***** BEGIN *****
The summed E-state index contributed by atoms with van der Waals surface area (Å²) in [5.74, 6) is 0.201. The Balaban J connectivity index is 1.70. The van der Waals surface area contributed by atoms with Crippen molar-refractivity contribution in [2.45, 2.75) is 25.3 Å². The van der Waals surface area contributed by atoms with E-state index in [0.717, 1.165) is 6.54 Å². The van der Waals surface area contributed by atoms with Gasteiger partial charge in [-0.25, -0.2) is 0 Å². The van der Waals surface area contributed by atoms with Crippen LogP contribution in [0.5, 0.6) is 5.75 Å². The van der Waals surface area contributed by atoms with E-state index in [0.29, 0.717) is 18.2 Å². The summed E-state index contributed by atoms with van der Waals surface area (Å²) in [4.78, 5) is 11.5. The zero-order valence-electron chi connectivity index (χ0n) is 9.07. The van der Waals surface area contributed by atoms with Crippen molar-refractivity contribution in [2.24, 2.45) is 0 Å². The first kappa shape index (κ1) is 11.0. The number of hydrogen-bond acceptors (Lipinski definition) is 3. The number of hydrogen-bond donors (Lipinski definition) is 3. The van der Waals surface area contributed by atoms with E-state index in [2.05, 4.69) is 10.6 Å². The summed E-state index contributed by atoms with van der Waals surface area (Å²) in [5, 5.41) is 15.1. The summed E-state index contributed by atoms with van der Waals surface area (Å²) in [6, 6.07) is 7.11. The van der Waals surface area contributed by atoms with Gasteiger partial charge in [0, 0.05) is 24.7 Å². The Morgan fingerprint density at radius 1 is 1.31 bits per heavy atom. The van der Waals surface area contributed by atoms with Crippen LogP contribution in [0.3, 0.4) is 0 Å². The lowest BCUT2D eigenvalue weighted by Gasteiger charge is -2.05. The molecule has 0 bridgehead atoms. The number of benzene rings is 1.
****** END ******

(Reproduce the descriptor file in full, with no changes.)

The summed E-state index contributed by atoms with van der Waals surface area (Å²) in [5.74, 6) is 0.201. The Balaban J connectivity index is 1.70. The van der Waals surface area contributed by atoms with Crippen molar-refractivity contribution in [2.45, 2.75) is 25.3 Å². The van der Waals surface area contributed by atoms with E-state index in [0.717, 1.165) is 6.54 Å². The van der Waals surface area contributed by atoms with Gasteiger partial charge in [-0.25, -0.2) is 0 Å². The van der Waals surface area contributed by atoms with Crippen LogP contribution in [0.5, 0.6) is 5.75 Å². The van der Waals surface area contributed by atoms with E-state index in [0.29, 0.717) is 18.2 Å². The summed E-state index contributed by atoms with van der Waals surface area (Å²) in [4.78, 5) is 11.5. The zero-order valence-electron chi connectivity index (χ0n) is 9.07. The van der Waals surface area contributed by atoms with Crippen molar-refractivity contribution in [2.24, 2.45) is 0 Å². The first kappa shape index (κ1) is 11.0. The number of hydrogen-bond acceptors (Lipinski definition) is 3. The number of hydrogen-bond donors (Lipinski definition) is 3. The van der Waals surface area contributed by atoms with E-state index in [2.05, 4.69) is 10.6 Å². The summed E-state index contributed by atoms with van der Waals surface area (Å²) in [5, 5.41) is 15.1. The summed E-state index contributed by atoms with van der Waals surface area (Å²) in [6, 6.07) is 7.11. The van der Waals surface area contributed by atoms with Gasteiger partial charge in [0, 0.05) is 24.7 Å². The Morgan fingerprint density at radius 1 is 1.31 bits per heavy atom. The van der Waals surface area contributed by atoms with Crippen LogP contribution in [0.3, 0.4) is 0 Å². The lowest BCUT2D eigenvalue weighted by Gasteiger charge is -2.05. The molecule has 0 bridgehead atoms. The number of benzene rings is 1.